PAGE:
Opportunities available

Your chance to change a life!

Looking to make a positive impact on the lives of children and families? Whether it’s in the classroom, at a residential campus, or out in the community, working at New Directions will give you the opportunity to make a real difference in the lives of the people around you. In fact, in a recent survey of our staff, the most common responses were “I get satisfaction from being able to help people,” “I am proud of what I can do to help,” and “I am happy that I chose to do this work.”

On top of a rewarding work experience, we offer competitive salaries along with top-notch benefits. To receive a current list of open positions, please contact us at . Should a position be of interest, you can click here to download our application form. New Directions is an Equal Opportunity Employer.

Human Resources Office Contacts:

Deliver, fax, mail, or email your résumé and cover letter to the regional office you’re applying to.

Lockport, Buffalo, Amherst,
and Northern Tier communities

New Directions Youth & Family Services
Attn: Human Resources
6395 Old Niagara Road
Lockport, NY 14094

Phone: 716.433.4487
Fax: 716.433.4209
Email: Tim Chavers at tchavers@ndyfs.org

Randolph, Salamanca, Falconer, Westons Mills, and Southern Tier communities

New Directions Youth & Family Services
Attn: Human Resources
356 Main Street ER
Randolph, NY 14772

Phone: 716.358.3636
Fax: 716.358.3092
Email: Lynda France at lfrance@ndyfs.org



Help to change a life!

Samia's Story

Hi, my name is Samia. Let me start off by telling you a little about myself and my experience. At the age of 14, I was suddenly removed from my home and placed into residential care. Two years later, I ended up at Randolph Children's Home with everything I owned. I was absolutely miserable and confused. I had just been moved from one placement to another three days before I turned sixteen. It took me some time to fit in, to trust those around me, to learn the program and to understand why I'm was there and my reasoning for being on this path. I gravitated toward a few peers and teachers who helped me to learn the five norms. These norms are Respect, Responsibility, Safety, Being Goal-Directed and The Classroom is Sacred. These norms all reflect each other and one cannot work without the other four.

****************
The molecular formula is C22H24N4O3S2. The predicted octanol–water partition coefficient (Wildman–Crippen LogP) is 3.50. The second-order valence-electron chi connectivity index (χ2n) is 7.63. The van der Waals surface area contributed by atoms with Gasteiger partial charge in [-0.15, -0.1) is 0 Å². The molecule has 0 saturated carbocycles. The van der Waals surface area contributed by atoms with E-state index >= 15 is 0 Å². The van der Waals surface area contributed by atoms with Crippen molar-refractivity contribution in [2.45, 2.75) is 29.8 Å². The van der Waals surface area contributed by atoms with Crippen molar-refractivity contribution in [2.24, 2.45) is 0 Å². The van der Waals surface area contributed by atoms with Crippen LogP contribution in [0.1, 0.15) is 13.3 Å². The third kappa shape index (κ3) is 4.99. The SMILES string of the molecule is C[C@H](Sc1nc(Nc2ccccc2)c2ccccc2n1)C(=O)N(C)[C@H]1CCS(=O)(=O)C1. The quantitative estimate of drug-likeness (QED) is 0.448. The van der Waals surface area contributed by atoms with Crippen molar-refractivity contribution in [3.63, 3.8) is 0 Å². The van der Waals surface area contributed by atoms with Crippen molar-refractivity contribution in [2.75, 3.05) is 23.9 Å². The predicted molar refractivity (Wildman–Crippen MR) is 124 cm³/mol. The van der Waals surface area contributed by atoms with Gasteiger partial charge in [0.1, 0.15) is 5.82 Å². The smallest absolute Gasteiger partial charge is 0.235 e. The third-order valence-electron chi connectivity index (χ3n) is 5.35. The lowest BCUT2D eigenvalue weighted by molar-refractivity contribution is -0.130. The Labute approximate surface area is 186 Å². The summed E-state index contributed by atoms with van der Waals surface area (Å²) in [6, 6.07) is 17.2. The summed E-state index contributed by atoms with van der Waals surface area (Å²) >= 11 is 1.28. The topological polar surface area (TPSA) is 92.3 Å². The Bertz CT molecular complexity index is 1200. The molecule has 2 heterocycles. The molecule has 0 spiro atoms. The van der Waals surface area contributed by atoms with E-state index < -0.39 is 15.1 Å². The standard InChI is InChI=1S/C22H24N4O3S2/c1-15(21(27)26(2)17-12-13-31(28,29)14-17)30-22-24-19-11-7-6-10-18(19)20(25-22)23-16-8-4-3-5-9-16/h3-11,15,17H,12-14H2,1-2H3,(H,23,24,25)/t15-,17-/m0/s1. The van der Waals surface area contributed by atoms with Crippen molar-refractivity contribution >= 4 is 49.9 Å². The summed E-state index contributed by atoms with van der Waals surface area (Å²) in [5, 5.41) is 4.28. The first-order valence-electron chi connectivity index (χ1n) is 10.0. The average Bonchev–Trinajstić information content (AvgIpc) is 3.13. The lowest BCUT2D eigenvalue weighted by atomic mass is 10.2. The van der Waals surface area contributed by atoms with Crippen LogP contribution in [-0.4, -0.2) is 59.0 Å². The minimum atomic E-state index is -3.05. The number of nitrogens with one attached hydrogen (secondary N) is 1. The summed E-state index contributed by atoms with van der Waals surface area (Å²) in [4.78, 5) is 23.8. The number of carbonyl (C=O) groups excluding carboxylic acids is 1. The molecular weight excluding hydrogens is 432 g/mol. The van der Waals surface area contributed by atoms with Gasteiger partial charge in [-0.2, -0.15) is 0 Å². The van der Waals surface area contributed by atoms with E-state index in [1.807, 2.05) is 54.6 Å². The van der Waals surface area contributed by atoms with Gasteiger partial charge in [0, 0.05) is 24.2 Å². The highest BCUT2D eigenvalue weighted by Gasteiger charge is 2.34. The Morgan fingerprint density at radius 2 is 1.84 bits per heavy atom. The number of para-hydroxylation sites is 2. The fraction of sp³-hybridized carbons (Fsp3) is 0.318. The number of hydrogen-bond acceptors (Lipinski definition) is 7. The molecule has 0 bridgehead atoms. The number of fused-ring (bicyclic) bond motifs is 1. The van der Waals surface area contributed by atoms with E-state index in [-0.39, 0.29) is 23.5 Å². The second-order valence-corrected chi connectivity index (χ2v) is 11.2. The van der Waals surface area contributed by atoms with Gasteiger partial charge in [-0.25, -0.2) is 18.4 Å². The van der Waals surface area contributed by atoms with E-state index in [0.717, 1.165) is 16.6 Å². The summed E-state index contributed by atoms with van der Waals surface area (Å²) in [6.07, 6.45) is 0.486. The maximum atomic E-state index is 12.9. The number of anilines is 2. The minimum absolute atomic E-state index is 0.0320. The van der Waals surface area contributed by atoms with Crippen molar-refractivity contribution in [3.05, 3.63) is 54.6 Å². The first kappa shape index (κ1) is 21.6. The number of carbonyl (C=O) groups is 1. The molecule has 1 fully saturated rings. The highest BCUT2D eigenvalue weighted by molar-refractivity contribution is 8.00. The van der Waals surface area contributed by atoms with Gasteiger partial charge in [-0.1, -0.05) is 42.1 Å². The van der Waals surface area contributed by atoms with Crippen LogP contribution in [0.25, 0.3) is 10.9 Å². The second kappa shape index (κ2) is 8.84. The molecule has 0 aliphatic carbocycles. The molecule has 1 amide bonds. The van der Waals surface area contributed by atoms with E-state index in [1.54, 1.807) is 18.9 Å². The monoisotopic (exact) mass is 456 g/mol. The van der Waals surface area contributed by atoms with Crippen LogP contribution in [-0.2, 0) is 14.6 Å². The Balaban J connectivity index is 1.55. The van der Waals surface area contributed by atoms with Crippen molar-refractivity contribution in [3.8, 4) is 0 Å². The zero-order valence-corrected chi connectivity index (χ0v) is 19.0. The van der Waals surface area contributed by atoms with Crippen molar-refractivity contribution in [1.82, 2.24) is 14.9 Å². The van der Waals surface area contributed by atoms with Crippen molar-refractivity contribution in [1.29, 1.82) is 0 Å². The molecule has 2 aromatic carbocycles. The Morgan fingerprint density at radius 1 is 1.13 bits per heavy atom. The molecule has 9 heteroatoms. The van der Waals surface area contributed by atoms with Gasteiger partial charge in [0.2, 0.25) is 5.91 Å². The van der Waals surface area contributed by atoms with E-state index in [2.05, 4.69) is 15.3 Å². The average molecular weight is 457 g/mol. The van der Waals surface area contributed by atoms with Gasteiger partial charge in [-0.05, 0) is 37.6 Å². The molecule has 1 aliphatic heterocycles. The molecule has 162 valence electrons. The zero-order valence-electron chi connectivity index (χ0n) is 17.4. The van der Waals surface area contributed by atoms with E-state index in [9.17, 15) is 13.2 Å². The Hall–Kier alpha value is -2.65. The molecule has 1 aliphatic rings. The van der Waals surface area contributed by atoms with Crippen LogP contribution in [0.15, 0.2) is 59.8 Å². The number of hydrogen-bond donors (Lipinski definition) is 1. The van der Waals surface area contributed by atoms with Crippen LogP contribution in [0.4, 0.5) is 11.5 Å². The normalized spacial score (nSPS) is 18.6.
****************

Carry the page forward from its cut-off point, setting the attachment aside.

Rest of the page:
While at school I focused being respectful. Respect is an essential part of human life. What we do when we respect someone is that we recognize their value. When you disrespect someone you are really do nothing other than saying to someone "you are not valuable." "You are not worthy." Respecting others is a silent way to express our feeling for them. It's an unspoken way of communication which builds unshaken and strong relations between people respecting each other. When a person shows respect for someone, then it means that the person has some value for them.

It wasn't until the last about eight months, that I became a positive leader and began helping other peers confront negative behaviors in class and on unit. I found value in helping those around me.

Since being discharged on my eighteenth birthday I have graduated from high school, moved to Buffalo, got my own apartment and began working for for a social service agency. I work in a group home setting with intellectually disabled individuals. When the individuals I work with feel disrespected or unsafe, they become unstable and aren't able to move forward. Although I'm there to support them, It is still their job to collect themselves and be responsible. I know that it was frustrating, that these norms were so heavily encouraged, but I've found that they do carry into your every day life.

I promise you, that when you leave care, and you're doing well for yourself, you will remember the times you cried yourself to sleep or begged your judge to send you home, but VERY faintly. You'll want to come back and visit because you're so grateful of the teachers and staff that showed you a little love & discipline to help you along the way. And when you do come back, do it with something to show. Show everyone that you made it, and that the time you spent here at the home and at the Academy, helped you to get where you are. Shout out the pain you experienced for making you as understanding and as knowledgeable as you've become.